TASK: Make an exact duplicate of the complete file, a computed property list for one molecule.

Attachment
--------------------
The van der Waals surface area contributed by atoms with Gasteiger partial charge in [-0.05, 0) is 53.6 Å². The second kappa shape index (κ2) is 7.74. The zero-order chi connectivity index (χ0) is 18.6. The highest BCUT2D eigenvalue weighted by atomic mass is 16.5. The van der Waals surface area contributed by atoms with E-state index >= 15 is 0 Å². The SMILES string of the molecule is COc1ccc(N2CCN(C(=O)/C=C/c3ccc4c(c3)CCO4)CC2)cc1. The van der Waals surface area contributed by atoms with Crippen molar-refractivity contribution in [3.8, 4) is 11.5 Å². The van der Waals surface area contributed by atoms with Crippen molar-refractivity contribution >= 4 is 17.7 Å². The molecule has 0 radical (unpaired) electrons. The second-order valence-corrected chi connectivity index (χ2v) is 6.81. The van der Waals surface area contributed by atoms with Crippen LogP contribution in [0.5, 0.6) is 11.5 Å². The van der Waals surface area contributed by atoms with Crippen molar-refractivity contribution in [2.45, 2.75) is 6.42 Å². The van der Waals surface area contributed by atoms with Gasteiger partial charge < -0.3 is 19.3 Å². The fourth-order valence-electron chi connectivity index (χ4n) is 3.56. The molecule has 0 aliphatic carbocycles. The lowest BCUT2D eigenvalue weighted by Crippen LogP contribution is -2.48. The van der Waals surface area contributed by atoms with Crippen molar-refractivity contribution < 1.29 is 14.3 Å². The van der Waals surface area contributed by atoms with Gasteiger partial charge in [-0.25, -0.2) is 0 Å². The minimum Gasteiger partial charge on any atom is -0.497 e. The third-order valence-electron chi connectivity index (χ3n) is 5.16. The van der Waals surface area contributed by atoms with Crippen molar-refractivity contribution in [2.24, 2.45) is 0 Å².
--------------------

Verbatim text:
The van der Waals surface area contributed by atoms with Gasteiger partial charge in [-0.05, 0) is 53.6 Å². The second kappa shape index (κ2) is 7.74. The zero-order chi connectivity index (χ0) is 18.6. The highest BCUT2D eigenvalue weighted by atomic mass is 16.5. The van der Waals surface area contributed by atoms with E-state index >= 15 is 0 Å². The SMILES string of the molecule is COc1ccc(N2CCN(C(=O)/C=C/c3ccc4c(c3)CCO4)CC2)cc1. The van der Waals surface area contributed by atoms with Crippen molar-refractivity contribution in [3.8, 4) is 11.5 Å². The van der Waals surface area contributed by atoms with Crippen molar-refractivity contribution >= 4 is 17.7 Å². The molecule has 0 radical (unpaired) electrons. The second-order valence-corrected chi connectivity index (χ2v) is 6.81. The van der Waals surface area contributed by atoms with Crippen LogP contribution in [0.5, 0.6) is 11.5 Å². The van der Waals surface area contributed by atoms with Crippen molar-refractivity contribution in [2.45, 2.75) is 6.42 Å². The van der Waals surface area contributed by atoms with Gasteiger partial charge < -0.3 is 19.3 Å². The fourth-order valence-electron chi connectivity index (χ4n) is 3.56. The molecule has 0 aliphatic carbocycles. The lowest BCUT2D eigenvalue weighted by Crippen LogP contribution is -2.48. The van der Waals surface area contributed by atoms with Crippen molar-refractivity contribution < 1.29 is 14.3 Å². The van der Waals surface area contributed by atoms with Gasteiger partial charge in [-0.25, -0.2) is 0 Å². The minimum Gasteiger partial charge on any atom is -0.497 e. The third-order valence-electron chi connectivity index (χ3n) is 5.16. The van der Waals surface area contributed by atoms with Crippen molar-refractivity contribution in [2.24, 2.45) is 0 Å².